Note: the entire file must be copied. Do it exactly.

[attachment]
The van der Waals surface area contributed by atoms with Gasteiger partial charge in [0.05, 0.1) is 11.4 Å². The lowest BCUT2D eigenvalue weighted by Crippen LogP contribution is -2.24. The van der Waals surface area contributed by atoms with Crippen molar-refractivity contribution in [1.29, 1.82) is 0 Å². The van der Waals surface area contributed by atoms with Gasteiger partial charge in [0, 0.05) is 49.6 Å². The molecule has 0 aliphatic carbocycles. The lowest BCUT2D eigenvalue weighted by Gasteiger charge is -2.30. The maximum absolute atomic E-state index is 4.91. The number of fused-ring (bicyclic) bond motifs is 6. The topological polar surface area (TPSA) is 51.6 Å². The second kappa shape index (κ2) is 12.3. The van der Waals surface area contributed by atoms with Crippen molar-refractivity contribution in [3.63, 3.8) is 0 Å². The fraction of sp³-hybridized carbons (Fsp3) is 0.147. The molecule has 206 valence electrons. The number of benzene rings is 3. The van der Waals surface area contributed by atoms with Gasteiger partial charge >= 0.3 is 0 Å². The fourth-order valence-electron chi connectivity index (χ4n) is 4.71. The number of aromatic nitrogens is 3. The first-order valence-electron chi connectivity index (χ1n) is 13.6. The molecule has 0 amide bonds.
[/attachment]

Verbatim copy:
The van der Waals surface area contributed by atoms with Gasteiger partial charge in [0.05, 0.1) is 11.4 Å². The lowest BCUT2D eigenvalue weighted by Crippen LogP contribution is -2.24. The van der Waals surface area contributed by atoms with Crippen molar-refractivity contribution in [1.29, 1.82) is 0 Å². The van der Waals surface area contributed by atoms with Gasteiger partial charge in [0, 0.05) is 49.6 Å². The molecule has 0 aliphatic carbocycles. The lowest BCUT2D eigenvalue weighted by Gasteiger charge is -2.30. The maximum absolute atomic E-state index is 4.91. The number of fused-ring (bicyclic) bond motifs is 6. The topological polar surface area (TPSA) is 51.6 Å². The second kappa shape index (κ2) is 12.3. The van der Waals surface area contributed by atoms with Crippen molar-refractivity contribution in [3.63, 3.8) is 0 Å². The fraction of sp³-hybridized carbons (Fsp3) is 0.147. The molecule has 206 valence electrons. The number of benzene rings is 3. The van der Waals surface area contributed by atoms with Gasteiger partial charge >= 0.3 is 0 Å². The fourth-order valence-electron chi connectivity index (χ4n) is 4.71. The number of aromatic nitrogens is 3. The first-order valence-electron chi connectivity index (χ1n) is 13.6. The molecule has 0 amide bonds.